It’s no secret that ride-sharing companies like Uber and Lyft have disrupted the taxi industry. While many cities have embraced the fierce competition, others have simply banned ride-sharing outright. But Massachusetts is taking a novel approach — forcing companies like Uber to subsidize their taxi competitors. A new 20 cent tax on ridesharing trips includes 5 cents that goes directly to the taxi industry. If it sounds unfair, then why are both the companies and Governor Baker (a Republican) supporting it? Should Uber subsidize taxis in other cities as well? What are the downsides? The Manhattan Institute’s Jared Meyer joins the show to discuss. For more, read his article in Forbes.
The wireless industry is gearing up for 5G, the next generation of networks. And don’t let the numbers fool you — 5G speeds are going to be much faster than 4G. But what’s it gonna take to get us from HD streaming to 4K? From augmented to virtual reality? Major obstacles remain in the way. Whether it’s acquiring more spectrum, building small cells, or navigating a web of regulation, carriers face significant hurdles. Can 5G support the “Internet of Things?” What effect will FCC regulations have on deployment? What can government do to help? Peter Rysavy, a wireless technology expert and president of Rysavy Research, joins the show.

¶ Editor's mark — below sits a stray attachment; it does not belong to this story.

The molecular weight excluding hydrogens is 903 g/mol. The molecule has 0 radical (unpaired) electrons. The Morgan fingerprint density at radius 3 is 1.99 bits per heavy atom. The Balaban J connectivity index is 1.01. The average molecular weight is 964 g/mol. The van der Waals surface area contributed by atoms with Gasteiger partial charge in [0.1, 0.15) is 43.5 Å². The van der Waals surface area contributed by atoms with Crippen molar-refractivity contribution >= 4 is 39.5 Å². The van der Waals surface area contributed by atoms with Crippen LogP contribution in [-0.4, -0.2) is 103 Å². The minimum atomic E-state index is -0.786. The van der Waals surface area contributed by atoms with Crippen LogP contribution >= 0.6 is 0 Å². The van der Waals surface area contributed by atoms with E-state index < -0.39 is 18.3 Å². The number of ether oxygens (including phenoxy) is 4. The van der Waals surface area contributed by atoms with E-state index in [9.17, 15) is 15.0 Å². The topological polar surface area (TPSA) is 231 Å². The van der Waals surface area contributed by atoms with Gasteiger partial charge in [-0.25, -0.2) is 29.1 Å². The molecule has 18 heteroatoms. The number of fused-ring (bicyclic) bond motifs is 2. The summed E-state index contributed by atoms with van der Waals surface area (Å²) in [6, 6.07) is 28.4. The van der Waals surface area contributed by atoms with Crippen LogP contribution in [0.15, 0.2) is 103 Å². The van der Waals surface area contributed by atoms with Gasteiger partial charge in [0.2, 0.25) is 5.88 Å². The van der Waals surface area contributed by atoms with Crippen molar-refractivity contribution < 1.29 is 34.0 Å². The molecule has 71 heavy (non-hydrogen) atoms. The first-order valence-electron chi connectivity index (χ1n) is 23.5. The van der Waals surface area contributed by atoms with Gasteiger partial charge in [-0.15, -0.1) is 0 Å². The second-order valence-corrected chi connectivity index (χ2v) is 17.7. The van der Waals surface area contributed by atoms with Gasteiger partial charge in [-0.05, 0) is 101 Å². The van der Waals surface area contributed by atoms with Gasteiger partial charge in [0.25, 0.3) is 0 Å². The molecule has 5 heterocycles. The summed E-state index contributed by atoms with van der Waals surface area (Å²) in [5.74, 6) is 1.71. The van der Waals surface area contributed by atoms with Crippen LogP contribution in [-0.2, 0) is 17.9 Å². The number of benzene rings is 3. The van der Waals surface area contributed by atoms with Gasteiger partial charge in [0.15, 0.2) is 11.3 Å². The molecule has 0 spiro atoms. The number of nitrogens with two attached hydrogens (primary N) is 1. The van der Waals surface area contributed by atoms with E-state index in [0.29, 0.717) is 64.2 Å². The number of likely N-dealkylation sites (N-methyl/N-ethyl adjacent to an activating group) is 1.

When government-run broadband networks in Chattanooga, TN and Wilson, NC sought to expand beyond their cities’ boundaries, they ran into state restrictions. The cities asked the FCC to intervene, but can a federal regulator overturn state laws on broadband? The agency thought so, but the Court disagreed. This month, the Sixth Circuit Court of Appeals struck down the FCC’s 2015 order preempting state laws and dictating how municipalities make decisions with regard to government-run broadband networks. What does this mean for the future of state broadband policy? Should critics of the FCC be encouraged by the Court’s rebuke. Evan and Berin discuss. For more, see our blog post.